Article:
A three-year-old of the Druze ethnic group, a group of people for whom reincarnation is a core belief, told his elders that he knew what had happened to him in his past life: He was murdered. The boy, whose story was documented by Dr. Eli Lasch, was born with a long, red birthmark on his head. For the Druse birthmarks like these are an indication of death wounds, and children born with them are paid close attention to for anything they may remember of their past lives. Once this particular child turned three and could speak, he told his elders that he was killed by an axe blow to the head. He was led through villages to see if he could remember where he lived, until he came to one that seemed familiar to him. The child said he remembered both the first and last name of his killer with complete clarity.

“Suddenly the boy walked up to a man and said, “Aren’t you …?” The man answered yes. Then the boy said, “I used to be your neighbour. We had a fight and you killed me with an axe.” Eli told me how the man had suddenly gone white as a sheet. The three-year-old boy then said, “I even know where he buried my body.”

Afterward, the boy led his elders to a pile of stones, under which they found a body with an axe wound in its head. He also led them to the spot where the axe was buried, reportedly forcing his killer to confess the crime.

There are so many interesting stories to read, some of them completely ridiculous, but when you find stories like the ones that I’ve just found, it’s a bit difficult to remain 100% skeptical.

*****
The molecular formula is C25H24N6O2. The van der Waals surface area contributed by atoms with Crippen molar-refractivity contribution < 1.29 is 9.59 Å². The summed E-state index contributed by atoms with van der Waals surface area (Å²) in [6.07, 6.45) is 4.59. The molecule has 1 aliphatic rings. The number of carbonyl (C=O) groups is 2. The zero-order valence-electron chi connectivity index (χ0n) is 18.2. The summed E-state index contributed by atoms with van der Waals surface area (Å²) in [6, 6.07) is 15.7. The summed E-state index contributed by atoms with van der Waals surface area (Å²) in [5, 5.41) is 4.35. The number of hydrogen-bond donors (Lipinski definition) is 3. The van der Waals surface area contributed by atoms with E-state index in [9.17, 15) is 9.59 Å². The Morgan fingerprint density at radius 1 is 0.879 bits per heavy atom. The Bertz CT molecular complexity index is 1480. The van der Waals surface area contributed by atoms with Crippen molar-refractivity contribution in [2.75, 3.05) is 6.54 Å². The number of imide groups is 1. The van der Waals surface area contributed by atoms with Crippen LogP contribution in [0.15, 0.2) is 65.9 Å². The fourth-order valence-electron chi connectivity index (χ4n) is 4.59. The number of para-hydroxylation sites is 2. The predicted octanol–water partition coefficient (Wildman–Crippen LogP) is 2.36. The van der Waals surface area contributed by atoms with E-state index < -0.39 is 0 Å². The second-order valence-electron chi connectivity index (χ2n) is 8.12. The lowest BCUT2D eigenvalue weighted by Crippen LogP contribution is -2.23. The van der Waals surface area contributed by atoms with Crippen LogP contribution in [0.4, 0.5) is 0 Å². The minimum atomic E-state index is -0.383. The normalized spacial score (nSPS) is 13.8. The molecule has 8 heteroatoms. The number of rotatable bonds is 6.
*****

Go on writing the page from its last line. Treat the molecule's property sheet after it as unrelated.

Let me know your thoughts and opinions in the comments section. Do you believe in reincarnation? Do you ever feel nostalgic about a certain era? I’m feeling nostalgic for the Victorian Era although I know I was not present… Or was I?

Elle. x

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4 thoughts on “Past lives and reincarnation.

  1. A critical documentary that helped to convince me on the validity of reincarnation was an Australian one done in 1981. https://www.youtube.com/watch?v=p9IZFw6qIX4
    It follows 5 Australian housewives’ past life regressions and subsequent documentarians’ travel around the world to verify information obtained through regressions. The knowledge the women had, pre internet, was at times, extremely precise and impossibly obscure. This raises the question of how else could they know such things? Very interesting to watch.
    Also, Dolores Cannon writes many books of her experiences as a hypnotherapist with past life regression. Ian Stevenson’s decades long research into this is worth looking into. These along with the ones you mentioned and many more made me a believer.

    Liked by 1 person

    • Thank you very much for your comment and for the link.
      Sometimes is very hard to believe in past lives but when reading certain stories is impossible to be 100% skeptical.
      Elle. x

      Like

  2. I became acquainted with the idea of past lives through the work of Brian Weiss, definitely worth a read if you’re interested. I think it’s as close to religion/faith as I get, but I know I also favour this option cause I’d like to think identities and consciousness never get lost?

    Like